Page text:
Searching for Peripheral Biomarkers in Neurodegenerative Diseases: The Tryptophan-Kynurenine Metabolic Pathway
International Journal of Molecular Sciences
Neurodegenerative diseases are multifactorial, initiated by a series of the causative complex which develops into a certain clinical picture. The pathogenesis and disease course vary from patient to patient. Thus, it should be likewise to the treatment. Peripheral biomarkers are to play a central role for tailoring a personalized therapeutic plan for patients who suffered from neurodegenerative diseases such as Alzheimer's disease, Parkinson's disease, and multiple sclerosis, among others.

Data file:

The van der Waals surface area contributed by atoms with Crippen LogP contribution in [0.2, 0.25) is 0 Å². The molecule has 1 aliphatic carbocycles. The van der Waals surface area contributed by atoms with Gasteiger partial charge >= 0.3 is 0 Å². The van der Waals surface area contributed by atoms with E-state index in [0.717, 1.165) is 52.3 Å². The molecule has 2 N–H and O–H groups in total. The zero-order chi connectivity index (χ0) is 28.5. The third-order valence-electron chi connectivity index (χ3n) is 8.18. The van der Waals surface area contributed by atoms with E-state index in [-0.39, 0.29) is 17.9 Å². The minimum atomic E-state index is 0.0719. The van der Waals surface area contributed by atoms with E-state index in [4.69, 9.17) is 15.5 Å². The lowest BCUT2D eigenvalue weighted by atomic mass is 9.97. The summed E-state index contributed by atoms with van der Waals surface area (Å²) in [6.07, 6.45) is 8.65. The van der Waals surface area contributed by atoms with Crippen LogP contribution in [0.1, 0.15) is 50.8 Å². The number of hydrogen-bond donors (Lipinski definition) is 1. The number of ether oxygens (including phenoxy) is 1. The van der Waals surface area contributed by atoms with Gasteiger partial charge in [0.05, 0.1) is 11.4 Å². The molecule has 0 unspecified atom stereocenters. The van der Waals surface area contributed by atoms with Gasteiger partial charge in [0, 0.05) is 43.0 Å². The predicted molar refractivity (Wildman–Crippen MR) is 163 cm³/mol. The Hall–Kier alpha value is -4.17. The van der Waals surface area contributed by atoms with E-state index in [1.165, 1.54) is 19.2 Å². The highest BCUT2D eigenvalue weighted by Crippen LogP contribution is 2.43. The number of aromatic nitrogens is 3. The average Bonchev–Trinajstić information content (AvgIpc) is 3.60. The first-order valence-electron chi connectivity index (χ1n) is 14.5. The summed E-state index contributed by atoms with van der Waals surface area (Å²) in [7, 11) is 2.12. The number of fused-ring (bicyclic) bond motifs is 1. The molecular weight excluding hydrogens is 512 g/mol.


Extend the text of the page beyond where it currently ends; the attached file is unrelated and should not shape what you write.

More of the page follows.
... among others. Nevertheless, the use of biomarkers in clinical practice is still underappreciated and data presented in biomarker research for clinical use is still uncompelling, compared to the abundant data available for drug research and development. So is the case with kynurenines (KYNs) and the kynurenine pathway (KP) enzymes, which have been associated with a wide range of diseases including cancer, autoimmune diseases, inflammatory diseases, neurologic diseases, and psychiatric disorders. This review article discusses current knowledge of KP alterations observed in the central nervous system as well as the periphery, its involvement in pathogenesis and disease progression, and emerging evidence of roles of microbiota in the gut-brain axis, searching for practical peripheral biomarkers which ensure personalized treatment plans for neurodegenerative diseases.